In analyzing this failure, Ford came to the conclusion that he had been trying to make his automobile serve too many consumer needs. He would try a second time, starting out with a lightweight and smaller vehicle. He convinced Murphy to give him another chance, something rare in the fledgling automobile business. Still believing in Ford’s genius, he agreed, and together they formed the Henry Ford Company. Right from the start, however, Ford felt the pressure from Murphy to get the automobile ready for production so as to avoid the problems he’d had with the first company. Ford resented the interference from people who knew nothing about design or the high standards he was trying to establish for the industry. Murphy and his men brought in an outsider to supervise the process.
This was the breaking point. Less than a year after its establishment, Ford left the company. The break with Murphy this time was final. In the car business, everyone wrote Henry Ford off. He had blown his two chances and nobody was ever given a third, not with the amount of money at stake. But to friends and family, Ford himself seemed blithely unconcerned. He told everyone that these were all invaluable lessons to him—he had paid attention to every glitch along the way, and like a watch or an engine, he had taken apart these failures in his mind and had identified the root cause: no one was giving him enough time to work out the bugs. The people with money were meddling in mechanical and design affairs. They were injecting their mediocre ideas into the process and polluting it. He resented the idea that having money gave them certain rights, when all that mattered was a perfect design.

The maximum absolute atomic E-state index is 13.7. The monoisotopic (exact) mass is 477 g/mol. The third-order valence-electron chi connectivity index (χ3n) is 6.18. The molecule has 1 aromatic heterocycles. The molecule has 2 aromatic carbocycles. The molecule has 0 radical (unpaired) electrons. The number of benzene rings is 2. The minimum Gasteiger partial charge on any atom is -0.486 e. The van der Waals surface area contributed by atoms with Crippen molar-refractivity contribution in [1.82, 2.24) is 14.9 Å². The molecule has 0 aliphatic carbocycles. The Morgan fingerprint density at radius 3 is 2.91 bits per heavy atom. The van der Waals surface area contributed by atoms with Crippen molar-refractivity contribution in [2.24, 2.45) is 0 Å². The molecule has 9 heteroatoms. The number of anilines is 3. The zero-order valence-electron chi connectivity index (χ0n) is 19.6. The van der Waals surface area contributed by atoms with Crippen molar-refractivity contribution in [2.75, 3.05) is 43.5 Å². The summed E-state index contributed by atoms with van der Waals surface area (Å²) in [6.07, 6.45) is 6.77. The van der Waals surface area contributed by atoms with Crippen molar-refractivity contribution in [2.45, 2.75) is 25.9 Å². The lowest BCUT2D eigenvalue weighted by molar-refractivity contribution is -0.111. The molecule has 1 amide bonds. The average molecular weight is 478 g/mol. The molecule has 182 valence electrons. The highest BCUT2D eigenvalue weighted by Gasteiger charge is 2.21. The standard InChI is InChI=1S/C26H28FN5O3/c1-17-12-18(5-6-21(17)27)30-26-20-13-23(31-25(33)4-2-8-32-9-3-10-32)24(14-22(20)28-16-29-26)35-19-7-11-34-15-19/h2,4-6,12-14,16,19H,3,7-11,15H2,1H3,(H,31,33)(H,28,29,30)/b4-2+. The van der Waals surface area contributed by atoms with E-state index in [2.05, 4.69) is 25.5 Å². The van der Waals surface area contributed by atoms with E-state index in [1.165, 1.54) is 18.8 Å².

The answer was to find a way to maintain complete independence from the financiers. This was not the usual way of doing business in America, which was becoming increasingly bureaucratic. He would have to invent his own form of organization, his own business model, one that suited his temperament and needs—including an efficient team he could trust, and the right to the final word on every decision.
Considering his reputation, it would be almost impossible to find backing, but several months into the search he found an ideal partner—Alexander Malcomson, an émigré from Scotland who had made his fortune in the coal business. Like Ford, he had an unconventional streak and was a risk taker. He agreed to finance this latest venture and to not meddle in the manufacturing process. Ford worked at creating a new kind of assembly plant that would give him more control over the car he wanted to design, now known as the Model A. The Model A would be the lightest car ever made, simple and durable. It was the culmination of all of his tinkering and designing. It would be assembled along a line that would ensure speed of production.